Focus on... Clumsy Children

1 November 2004

Publication: Practical Parenting

Have you heard of dyspraxia? According to a survey for the makers of the nutritional supplement Efalex, 40% of parents don’t know what dyspraxia is, despite the fact that one child in 30 is affected. It used to be called ‘clumsy child syndrome,’ and boys are four times as likely to be affected, with common signs including poor co-ordination and motor skills, and slow speech development.

As a toddler, a dyspraxic child is usually slow to walk and talk. He may find it difficult to pedal a tricycle and stay still, may fall over and bump into things constantly, and lack any sense of danger. He’ll usually avoid complex toys such as puzzles or building blocks, find it hard to hold a pencil or use scissors and won’t enjoy imaginative play. You might notice he has trouble understanding instructions, and a short concentration span.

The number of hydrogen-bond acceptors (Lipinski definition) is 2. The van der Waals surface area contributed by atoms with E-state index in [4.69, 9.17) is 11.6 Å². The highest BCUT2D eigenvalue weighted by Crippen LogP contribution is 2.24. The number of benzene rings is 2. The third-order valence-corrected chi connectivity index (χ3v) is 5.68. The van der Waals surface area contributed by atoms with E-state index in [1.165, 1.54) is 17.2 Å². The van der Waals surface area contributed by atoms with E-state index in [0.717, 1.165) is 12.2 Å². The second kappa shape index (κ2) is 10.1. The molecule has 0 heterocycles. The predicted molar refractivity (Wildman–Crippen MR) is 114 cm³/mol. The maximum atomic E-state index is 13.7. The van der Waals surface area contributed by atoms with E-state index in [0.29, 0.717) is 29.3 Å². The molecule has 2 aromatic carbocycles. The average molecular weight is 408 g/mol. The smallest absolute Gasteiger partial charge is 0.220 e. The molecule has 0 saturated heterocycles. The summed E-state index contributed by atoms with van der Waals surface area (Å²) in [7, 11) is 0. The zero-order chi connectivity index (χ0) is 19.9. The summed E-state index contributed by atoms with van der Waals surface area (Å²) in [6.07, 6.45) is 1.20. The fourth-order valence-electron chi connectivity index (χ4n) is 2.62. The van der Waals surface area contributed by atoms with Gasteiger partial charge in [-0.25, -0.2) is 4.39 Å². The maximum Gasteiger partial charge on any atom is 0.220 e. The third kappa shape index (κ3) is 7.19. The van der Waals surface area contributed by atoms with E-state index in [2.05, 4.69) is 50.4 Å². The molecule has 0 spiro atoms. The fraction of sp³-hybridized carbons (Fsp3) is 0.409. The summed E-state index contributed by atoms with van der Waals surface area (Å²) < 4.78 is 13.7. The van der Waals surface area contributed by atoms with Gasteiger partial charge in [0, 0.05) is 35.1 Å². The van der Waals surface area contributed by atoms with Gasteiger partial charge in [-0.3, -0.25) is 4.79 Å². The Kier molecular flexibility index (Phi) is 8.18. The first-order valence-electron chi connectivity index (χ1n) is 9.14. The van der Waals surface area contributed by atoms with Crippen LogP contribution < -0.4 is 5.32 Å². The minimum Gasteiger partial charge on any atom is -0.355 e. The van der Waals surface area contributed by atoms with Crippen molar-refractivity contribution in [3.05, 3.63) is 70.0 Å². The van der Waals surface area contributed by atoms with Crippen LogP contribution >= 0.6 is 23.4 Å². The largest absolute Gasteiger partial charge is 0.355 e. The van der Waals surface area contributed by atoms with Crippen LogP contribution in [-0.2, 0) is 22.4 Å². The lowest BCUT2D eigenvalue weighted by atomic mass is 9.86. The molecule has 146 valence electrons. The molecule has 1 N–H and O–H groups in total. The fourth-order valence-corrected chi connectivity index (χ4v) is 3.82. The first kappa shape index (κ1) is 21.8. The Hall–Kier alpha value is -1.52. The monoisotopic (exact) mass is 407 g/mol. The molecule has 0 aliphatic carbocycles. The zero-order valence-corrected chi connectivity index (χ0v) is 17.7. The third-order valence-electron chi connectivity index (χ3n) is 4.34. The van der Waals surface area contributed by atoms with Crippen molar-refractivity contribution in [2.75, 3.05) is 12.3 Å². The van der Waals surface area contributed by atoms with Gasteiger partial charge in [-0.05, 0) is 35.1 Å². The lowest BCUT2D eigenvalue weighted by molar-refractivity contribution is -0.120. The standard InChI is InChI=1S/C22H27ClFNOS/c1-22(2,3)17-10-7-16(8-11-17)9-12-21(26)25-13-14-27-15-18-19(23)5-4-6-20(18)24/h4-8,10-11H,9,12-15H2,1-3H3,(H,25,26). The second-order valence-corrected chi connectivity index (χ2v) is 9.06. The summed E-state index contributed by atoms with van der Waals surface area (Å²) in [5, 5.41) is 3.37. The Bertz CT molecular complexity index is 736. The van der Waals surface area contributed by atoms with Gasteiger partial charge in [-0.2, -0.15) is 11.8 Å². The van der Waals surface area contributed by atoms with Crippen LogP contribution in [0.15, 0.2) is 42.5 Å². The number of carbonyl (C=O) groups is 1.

If it’s picked up early and the child is given the right help and support, the problem can be managed. For more info, contact the Dyspraxia Foundation (01462454986; dyspraxiafoundation.org.uk).

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